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Hail, lovely season of the changing year!
What varied beauties clothe the mellow scene!
On some still day, when deep repose enchains
The loud discordant winds, how sweet a calm
Pervades the scene, as Nature's self repos'd
Through all her varied works, and whisper'd rest
To restless toilsome man!
p. 75,

After an eloquent address to his dog, the sportsman proceeds.
Here at this gap,

Here will we enter, where the yellow leaves,
The first pale off'rings of the trembling woods
To tyrant Winter, by his servile slaves

Eurus and Boreas gather'd,, strew the ground.
Now put your vigour forth, my old ally,

And round this op'ning glade, with circling steps,
The clust'ring thickets range. Ah! there they rise.
One haply comes this way. The gun resounds.
I saw him fall beneath the mossy branch

Of that wide-spreading oak. Yes, there he lies! His vivid plumage, like an heap of gems On a coarse carpet spread, seems all too rich For the rough russet ground on which it lies. p. 78, 79. While he reposes a while in the depth of the wood, he indulges in a long invective against a town life, and an effeminate education. We are better pleased, however, with the description which winds it up..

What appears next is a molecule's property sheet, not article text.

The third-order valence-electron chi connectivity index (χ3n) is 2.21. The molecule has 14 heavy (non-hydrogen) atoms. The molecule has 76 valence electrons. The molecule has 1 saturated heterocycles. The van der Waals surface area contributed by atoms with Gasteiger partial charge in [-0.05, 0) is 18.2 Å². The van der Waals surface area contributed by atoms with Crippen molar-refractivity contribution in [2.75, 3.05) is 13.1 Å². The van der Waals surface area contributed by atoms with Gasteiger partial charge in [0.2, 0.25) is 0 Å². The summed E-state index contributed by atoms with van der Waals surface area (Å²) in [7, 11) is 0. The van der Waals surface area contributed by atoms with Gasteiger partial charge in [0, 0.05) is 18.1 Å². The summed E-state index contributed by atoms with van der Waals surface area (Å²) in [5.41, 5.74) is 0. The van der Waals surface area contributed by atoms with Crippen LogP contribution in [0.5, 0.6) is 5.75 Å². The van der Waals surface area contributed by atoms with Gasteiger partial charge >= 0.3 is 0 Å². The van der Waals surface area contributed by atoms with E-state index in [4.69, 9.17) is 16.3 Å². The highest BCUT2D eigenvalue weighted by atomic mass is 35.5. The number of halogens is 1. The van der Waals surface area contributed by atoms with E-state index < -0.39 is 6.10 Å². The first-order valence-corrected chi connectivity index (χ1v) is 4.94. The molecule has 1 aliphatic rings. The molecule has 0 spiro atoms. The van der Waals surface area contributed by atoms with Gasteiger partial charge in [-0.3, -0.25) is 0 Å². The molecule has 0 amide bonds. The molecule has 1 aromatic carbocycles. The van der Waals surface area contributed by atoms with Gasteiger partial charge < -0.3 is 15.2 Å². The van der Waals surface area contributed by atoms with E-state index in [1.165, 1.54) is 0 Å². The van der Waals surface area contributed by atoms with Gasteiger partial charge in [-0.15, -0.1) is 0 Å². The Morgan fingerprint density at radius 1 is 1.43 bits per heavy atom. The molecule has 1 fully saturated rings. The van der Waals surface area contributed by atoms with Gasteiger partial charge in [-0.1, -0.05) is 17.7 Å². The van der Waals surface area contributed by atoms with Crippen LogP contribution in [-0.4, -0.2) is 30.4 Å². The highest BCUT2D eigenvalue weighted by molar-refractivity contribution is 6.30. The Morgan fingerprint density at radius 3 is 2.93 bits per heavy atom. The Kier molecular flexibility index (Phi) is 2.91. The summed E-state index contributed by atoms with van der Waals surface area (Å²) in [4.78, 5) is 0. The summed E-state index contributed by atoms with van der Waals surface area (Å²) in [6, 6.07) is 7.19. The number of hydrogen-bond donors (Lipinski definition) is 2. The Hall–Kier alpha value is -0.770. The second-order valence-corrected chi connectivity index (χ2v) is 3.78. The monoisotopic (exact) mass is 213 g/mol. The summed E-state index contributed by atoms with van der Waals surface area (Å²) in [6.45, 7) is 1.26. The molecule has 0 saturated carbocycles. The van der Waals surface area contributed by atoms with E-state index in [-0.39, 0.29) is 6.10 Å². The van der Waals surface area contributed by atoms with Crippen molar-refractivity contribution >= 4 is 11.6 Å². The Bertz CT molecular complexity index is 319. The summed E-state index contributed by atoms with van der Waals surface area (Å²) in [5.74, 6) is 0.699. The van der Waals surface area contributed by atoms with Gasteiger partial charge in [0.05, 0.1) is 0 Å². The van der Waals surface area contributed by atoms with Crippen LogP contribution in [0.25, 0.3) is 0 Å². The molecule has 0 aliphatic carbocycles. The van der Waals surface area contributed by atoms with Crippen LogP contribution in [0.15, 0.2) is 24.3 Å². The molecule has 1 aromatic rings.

E'en here, extended on the verdant moss

That clothes the twisted roots of this tall tree,
What tranquil pleasure soothes my careless mind!
Whilst all that meets the eye or strikes the ear,
Harmonious mingling, swells the woodland scene.
Nor the soft whisper of the passing gale
Amidst the trembling leaves, nor various hues